Welcome to Wonderland

Ecgecentral Review By Dr Graham St John

Welcome to Wonderland is unique in the world of psy-trance documentaries. I've had the privilege of viewing a lot of psy-trance documentaries in recent times. Many are promotional - they are endorsements for event organisations or particular artists. Many are full of bravado, bristling with machismo and boasters embodied by DJs portrayed as shaman priests. But if shamanic consciousness is apparent in psy-trance, and quite a few propose that it is, it would be discovered right there on the dance floor: where egos are dissolved, limits trespassed and identities transformed. Like no other film on psy-trance culture Welcome to Wonderland penetrates this difficult membrane, exposes the organic machinery, and captures the heart of dance, or more specifically, the social characteristics of modern trance dance.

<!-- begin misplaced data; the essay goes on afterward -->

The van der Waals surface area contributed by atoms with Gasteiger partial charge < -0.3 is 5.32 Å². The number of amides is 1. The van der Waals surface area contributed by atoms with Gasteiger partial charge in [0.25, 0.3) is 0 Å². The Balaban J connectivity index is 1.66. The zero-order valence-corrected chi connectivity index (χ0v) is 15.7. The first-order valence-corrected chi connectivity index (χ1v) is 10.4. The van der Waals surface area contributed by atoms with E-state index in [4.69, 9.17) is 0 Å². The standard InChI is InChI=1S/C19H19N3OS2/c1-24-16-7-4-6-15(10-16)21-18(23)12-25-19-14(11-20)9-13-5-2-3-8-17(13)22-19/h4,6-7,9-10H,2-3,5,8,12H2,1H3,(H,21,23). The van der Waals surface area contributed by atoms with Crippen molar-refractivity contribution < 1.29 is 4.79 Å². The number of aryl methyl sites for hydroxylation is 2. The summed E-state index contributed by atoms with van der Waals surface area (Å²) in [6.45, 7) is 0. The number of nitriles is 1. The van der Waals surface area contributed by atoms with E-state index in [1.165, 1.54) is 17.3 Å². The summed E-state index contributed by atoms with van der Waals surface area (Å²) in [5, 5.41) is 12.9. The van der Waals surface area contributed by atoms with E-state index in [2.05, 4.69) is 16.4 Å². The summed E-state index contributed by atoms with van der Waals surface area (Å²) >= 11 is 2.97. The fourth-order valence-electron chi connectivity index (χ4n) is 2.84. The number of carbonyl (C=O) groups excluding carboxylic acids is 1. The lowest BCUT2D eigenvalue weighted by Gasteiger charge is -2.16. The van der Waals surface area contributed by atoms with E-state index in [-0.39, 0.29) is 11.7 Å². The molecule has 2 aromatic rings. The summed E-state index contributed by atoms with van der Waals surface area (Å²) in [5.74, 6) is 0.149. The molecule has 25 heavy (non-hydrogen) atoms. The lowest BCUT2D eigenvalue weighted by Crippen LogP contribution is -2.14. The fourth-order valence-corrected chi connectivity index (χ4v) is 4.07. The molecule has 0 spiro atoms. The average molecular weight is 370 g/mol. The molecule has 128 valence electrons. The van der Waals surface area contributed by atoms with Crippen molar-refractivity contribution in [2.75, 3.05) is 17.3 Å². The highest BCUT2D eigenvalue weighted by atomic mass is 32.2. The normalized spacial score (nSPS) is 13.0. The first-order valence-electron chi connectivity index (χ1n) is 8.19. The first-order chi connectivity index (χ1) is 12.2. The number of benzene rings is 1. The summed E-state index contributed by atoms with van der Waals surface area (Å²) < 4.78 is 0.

James Short's film about the Melbourne psy-trance scene, a product of 6 years work, does not sell itself as an ethnographic film - but it passes as one nevertheless. And it does so because it is a grassroots film, dedicated in its pursuit of a milieu of people from various backgrounds and ages, through some of the most outrageous, intimate and self-annihilating moments of their lives. Recording comments and gesticulations with careful attention to detail cut to a fine sound track, the film enables participants to narrate their stories and allows viewers access to the 'participation mystique' momentarily transparent in the primal real estate between the speaker stacks at majestic bush and forest locations at Australia's Rainbow Serpent and Earthcore Festivals. The film records a momentous locomotional transit into the new millennium at the Earthcore Millennial party at Lake Eildon. With a great score that includes work by Sugar and Ben Last, and an excellent series of 'extra' dance montages and interviews, this film should not be missed by any trance enthusiast or indeed anyone interested in electronic dance music culture.

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